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A recommendation by the City’s Board of Animal Control was held in the Human Services Committee on April 6, pending additional information to be gathered by City staff and presented at the May 4 Human Services Committee meeting.
The City’s animal shelter, 2310 Oakton St., has been operating for several months through volunteers under the supervision of the Evanston Police Department. Relations between the City and C.A.R.E., the Community Animal Rescue Effort, which had operated the shelter for years, became strained more than a year ago after some C.A.R.E. volunteers accused others of allowing the euthanization of some dogs that could have been safely re-housed. C.A.R.E. left the shelter, taking with it many volunteers and more than $1 million it had raised for an animal shelter.
A group of the accusing volunteers was able to save about 17 dogs and place them in homes. For the past 10 months, members of this volunteer group have been operating as S.A.F.E., Saving Animals For Evanston, volunteering at the shelter and often paying out of pocket, they said, for incidental expenses.
Earlier this year, the City issued a request for proposals, seeking a volunteer animal organization (VAO) to operate the shelter for the City.
Both S.A.F.E. and a Chicago organization called Tree House responded to the request for proposals. Jill Cabot of the Board of Animal Control told the Human Services Committee members the Board recommended Evanston-based S.A.F.E. over Chicago-based Tree House.
“It is important to know that the Board did not take this process lightly,” said Ms. Cabot. “Much time, thought and effort have gone into this decision.” She said the Board gave four reasons for its recommendation: S.A.F.E.’s singularity of purpose, its demonstrated expertise, its local relationships and knowledge and “S.A.F.E.’s proposal is simple and straightforward. It will take over all fundraising outside of salaries and will recruit, train and manage volunteers.”
The Board did not select TreeHouse, said Ms. Cabot, because it specializes in the rescue and rehabilitation of stray cats. “They have no experience in sheltering and re-housing dogs. The do not offer on-site management, and the Evanston Animal Shelter desires a VAO with its management team on-site. … The Evanston Animal Shelter is not TreeHouse’s main priority.”
While several members of the Committee appeared to agree with the Board of Animal Control recommendation, Aldermen Mark Tendam, 6th Ward, and Judy Fiske, 1st Ward, expressed reservations about making a decision that night.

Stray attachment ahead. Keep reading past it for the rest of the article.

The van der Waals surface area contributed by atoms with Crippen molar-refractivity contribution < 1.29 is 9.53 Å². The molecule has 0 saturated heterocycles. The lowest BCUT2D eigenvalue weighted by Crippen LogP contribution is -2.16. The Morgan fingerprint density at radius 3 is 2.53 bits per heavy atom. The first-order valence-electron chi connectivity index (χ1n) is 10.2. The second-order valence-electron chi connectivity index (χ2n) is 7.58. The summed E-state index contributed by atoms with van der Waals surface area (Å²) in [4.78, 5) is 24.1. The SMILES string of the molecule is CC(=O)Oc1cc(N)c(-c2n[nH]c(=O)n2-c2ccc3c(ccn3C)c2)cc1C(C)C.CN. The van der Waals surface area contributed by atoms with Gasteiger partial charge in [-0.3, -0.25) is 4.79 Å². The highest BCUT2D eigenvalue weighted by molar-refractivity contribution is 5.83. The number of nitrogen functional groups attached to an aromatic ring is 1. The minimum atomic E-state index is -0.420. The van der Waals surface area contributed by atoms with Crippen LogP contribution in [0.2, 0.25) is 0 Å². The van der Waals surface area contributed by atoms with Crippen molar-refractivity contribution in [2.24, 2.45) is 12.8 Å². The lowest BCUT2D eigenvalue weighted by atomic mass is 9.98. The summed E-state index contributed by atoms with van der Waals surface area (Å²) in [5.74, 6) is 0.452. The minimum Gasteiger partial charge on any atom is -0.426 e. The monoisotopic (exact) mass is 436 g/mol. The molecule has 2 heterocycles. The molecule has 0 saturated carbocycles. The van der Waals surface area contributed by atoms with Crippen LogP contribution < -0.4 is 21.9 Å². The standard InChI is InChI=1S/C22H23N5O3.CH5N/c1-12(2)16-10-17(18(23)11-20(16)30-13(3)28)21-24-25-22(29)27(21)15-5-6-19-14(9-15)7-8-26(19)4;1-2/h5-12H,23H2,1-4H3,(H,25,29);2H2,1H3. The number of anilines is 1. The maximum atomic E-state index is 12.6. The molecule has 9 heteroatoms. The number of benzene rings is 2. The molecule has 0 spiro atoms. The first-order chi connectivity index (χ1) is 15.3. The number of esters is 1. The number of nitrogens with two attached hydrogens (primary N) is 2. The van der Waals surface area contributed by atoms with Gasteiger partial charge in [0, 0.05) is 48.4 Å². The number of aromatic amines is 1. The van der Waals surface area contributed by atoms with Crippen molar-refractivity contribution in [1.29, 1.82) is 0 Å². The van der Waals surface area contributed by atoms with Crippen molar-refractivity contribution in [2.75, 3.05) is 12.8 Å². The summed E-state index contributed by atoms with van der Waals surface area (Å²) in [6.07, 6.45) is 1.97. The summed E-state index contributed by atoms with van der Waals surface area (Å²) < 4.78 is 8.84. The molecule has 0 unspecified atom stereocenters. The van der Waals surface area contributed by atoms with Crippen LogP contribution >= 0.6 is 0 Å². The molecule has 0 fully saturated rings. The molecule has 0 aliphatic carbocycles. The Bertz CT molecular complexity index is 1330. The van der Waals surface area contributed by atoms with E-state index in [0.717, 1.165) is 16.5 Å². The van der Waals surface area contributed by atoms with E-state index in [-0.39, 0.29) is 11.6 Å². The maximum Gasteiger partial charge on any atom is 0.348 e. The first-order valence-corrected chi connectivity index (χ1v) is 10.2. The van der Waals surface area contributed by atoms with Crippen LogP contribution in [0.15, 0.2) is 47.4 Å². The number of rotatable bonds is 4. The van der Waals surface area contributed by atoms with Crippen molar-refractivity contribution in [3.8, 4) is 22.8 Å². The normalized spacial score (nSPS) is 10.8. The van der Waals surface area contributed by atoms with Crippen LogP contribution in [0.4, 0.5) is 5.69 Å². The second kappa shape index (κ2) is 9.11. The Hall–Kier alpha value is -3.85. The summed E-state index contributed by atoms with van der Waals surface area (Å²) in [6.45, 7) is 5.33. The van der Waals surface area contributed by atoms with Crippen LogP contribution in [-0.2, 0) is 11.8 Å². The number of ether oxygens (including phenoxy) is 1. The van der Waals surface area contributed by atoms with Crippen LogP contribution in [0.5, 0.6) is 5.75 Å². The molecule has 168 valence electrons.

Ald. Fiske said she was “a little concerned about one of your comments about TreeHouse. … TreeHouse has been very generous to the City of Evanston. They have helped us for many years. They have a new approach in taking over dogs. I believe they would do a good job.”
Ald. Fiske said her recommendation is “to try to get both groups together. We should explore what it would take to have a partner like TreeHouse partner with S.A.F.E.” She also said, “I think S.A.F.E. should review a fund-raising plan.”
Ald. Tendam said, “I worked with S.A.F.E. I know your passion is sincere. How would S.A.F.E. differ from C.A.R.E.? How would the City or the shelter protect itself from someone’s leaving with a significant amount of money?”
Alderman Jane Grover, 7th Ward, said, “I think the idea that any VAO [volunteer animal organization] would have a formal written contract with the shelter – all of that would be prescribed in a document.
So are you, from S.A.F.E., comfortable with that – not having control of your own money?”
Alisa Kaplan and Vicky Pasenko of S.A.F.E. said the group would be amendable to a contract “or other obligations.” They also said S.A.F.E. had not engaged in formal fund-raising because they wished to wait to see whether the group would be selected as the VAO.
“The former VAO raised $2 million. We were among the top fundraisers for C.A.R.E,” Ms. Dean said, adding that C.A.R.E. had a requirement that all volunteers be a member of C.A.R.E.
Ald. Tendam said, “It would be nice to hear from some of these other organizations that were interested in partnering with us.” He added that, although the Anti-Cruelty society wrote a letter “saying they would like to partner with us but did not send a response” to the RFP. He moved to hold the matter in committee pending the receipt of additional information, which City staff will provide before the May meeting. Ald. Fiske said she hoped to see more specific information about fund-raising and about plans for sheltering and re-housing dogs. She added she hoped that other VAOs interested in partnering with the animal shelter would attend the meeting.
In response to an email question from the RoundTable about whether the City is seeking the return of funds from CARE or asking the Attorney General’s office to do so, City Manager Wally Bobkiewicz wrote, “The City is currently not pursuing any actions involving C.A.R.E.”